Reaching the fifth round of the FA Cup is hardly the most stunning of achievements but when, like Wigan Athletic, you’ve only ever managed it once before in your history, it’s got to be a cause for celebration. So we’ve only had to win two ties to get there, but given that we’ve only won six FA Cup games in the last ten years then that’s something else to shout about, isn’t it?
So you’d think, but us Wiganers are picky buggers. It’s not enough to just win FA Cup matches any more: we also have to ‘take it seriously’ at the same time. For the uninitiated, ‘taking it seriously’ means playing your first team, playing in a gung-ho fashion and grinding lower league sides into the rutted surface of their non-undersoil-heated pitch.
The phrase is usually wheeled out either as an excuse for a half empty stadium – “why should I go, they’re not going to take it seriously” – or for an embarrassing defeat at the hands of a group of postmen and warehouse workers: “it would never have happened if the manager had taken it seriously.” At Wigan, it’s just another stick to beat the manager with.
In the not too dim and distant past, Latics were rightfully proud of their FA Cup record. Our non-league days saw plenty of league sides swept to one side, along with a healthy sprinkling of heroic defeats for good measure.
This tradition continued following our election to the league in 1978, peaking with our run to the quarter finals in 1986-87. In eight of the sixteen years that followed we made the third round. Again, that’s only two ties won, but that traditional pop at the big boys has long been the benchmark for lower league sides.
Then we made the Championship and suddenly became one of those big boys. Not that joining Cup proceedings in January has done us many favours: as previously stated, we’ve only managed six FA Cup wins since 2003. Six wins in ten years and four of those have come under Roberto Martínez.
The Latics have their most successful FA Cup manager of recent times, and that's something else to be happy about, but there's still plenty of disquiet around. It’s mostly to do with the assumption that Roberto won't ‘take it seriously’ against Huddersfield on Sunday.
Not that I'd ever accuse anyone of wanting to have their pie and eat it, but the same people deriding the manager’s potentially weakened team are the same ones who talk about relegation from the Premier League as if it was up there with taking your dog to get put down.
There’s one point that I’ll concede to those clamouring for Wigan to play a full-strength team on Sunday: we need a win from somewhere. No matter how tanned and rested the team is from their week in the sun, the fans need a bit of cheer. We keep hearing that spirit is high in the squad but it’s not in the stands and a good win would do us the world of good.
We sort of thought we’d get one against Bournemouth and definitely against Macclesfield, but both turned out to be more of a late night dash through a cemetery than the expected walk in the park.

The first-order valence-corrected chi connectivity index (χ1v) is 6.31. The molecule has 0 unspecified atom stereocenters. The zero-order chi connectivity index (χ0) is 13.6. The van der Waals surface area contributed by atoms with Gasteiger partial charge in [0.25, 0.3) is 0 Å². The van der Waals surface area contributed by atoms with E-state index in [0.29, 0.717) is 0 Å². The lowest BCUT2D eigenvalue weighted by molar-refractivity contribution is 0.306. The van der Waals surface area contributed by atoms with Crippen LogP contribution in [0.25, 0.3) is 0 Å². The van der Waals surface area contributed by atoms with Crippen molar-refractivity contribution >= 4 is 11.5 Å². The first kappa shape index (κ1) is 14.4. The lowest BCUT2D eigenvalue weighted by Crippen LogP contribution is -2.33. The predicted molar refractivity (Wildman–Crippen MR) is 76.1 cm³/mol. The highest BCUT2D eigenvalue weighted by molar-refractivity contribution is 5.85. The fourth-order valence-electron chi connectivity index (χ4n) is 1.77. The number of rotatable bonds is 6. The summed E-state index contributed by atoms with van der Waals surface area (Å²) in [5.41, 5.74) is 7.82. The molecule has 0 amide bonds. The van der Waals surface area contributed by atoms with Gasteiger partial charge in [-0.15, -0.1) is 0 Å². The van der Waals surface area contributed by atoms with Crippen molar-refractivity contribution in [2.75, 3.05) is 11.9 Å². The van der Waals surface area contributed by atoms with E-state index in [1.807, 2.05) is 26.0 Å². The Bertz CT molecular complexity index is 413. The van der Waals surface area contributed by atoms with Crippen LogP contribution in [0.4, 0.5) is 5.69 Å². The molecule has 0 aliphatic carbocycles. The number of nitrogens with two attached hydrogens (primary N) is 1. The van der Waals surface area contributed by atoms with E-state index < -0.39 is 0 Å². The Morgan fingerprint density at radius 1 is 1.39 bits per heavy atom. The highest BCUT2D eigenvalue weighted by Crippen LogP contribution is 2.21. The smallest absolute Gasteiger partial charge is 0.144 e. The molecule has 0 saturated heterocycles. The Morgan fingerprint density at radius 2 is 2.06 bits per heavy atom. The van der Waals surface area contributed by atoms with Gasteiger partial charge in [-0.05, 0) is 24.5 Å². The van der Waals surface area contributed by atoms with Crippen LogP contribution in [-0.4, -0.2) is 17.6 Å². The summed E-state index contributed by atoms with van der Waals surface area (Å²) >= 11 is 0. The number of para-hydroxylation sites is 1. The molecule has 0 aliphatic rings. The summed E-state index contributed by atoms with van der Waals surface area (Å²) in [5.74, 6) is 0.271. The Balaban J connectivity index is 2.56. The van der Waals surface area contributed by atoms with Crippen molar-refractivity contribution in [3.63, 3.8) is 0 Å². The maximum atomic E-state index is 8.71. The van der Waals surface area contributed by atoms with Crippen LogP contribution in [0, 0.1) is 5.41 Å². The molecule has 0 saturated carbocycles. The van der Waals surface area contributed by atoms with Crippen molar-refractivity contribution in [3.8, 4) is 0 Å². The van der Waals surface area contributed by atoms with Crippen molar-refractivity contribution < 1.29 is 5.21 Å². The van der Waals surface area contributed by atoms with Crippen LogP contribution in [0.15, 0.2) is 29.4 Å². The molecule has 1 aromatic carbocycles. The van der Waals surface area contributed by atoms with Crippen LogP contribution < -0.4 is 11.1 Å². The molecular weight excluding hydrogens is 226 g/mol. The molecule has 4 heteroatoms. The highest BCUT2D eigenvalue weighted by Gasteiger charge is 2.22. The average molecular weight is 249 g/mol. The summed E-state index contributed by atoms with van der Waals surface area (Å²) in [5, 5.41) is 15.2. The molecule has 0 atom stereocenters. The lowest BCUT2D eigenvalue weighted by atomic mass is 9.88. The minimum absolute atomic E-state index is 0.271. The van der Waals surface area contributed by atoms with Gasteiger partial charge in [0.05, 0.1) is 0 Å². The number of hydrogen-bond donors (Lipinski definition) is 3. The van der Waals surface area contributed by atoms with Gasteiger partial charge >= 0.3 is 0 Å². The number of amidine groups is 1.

With our season needing its regular spring-time go on the defibrillator, now seems as good a time as any to take a little bit of a risk and go for the sort of cup win that we saw in the early rounds of the League Cup against Nottingham Forest and West Ham.
A win could give everyone around the club a much needed boost and it would turn the couple of wins we’ve had into a bona fide Cup run. For a club like Wigan Athletic, without the finances to push further up the league, a Cup run is probably the nearest that we can get to real success.
There’s a flip side to these arguments, even though saying this makes me feel like Sméagol cooing his first “My Precious”: Barclayspremierleague survival has to be our priority right now.
League positions, especially at the sharp ends of the table, are built on fine margins and even the smallest distraction could tip the balance. The 1986/87 Latics team that got to the quarter-finals of the FA Cup missed out on promotion by two points. I doubt that there are many Wiganers that wouldn’t take an additional two points over Cup progression right now.
Then there’s the bigger risk of injuries. The Latics’ physios have been busier than the strikers down at the DW Stadium this season and long-term injuries to Antolín Alcaraz and Ivan Ramis have been a major factor in our poor showing.
A turned ankle for any of our first team, on a pitch that will have been ploughed by a Rugby League match the night before, could easily throw an already stretched squad into turmoil. Woe betide it happens to James McCarthy, James McArthur or Shaun Maloney – the few that have shown they can actually play this season.
It’s a difficult choice for the manager and one I wouldn’t fancy. If Roberto puts out a strong team and we lose then he’ll be wrong. If we win but lose players to injury, he’ll be wrong. If we win easily then he’ll only be right because he’s done what his detractors have been telling him to do all along. If he puts out a weakened team then, no matter what happens he’ll be wrong because he really should ‘take it seriously.’
Alan Moore writes for Wigan fansite This Northern Soul
Follow Alan on Twitter: @TNS_WAFC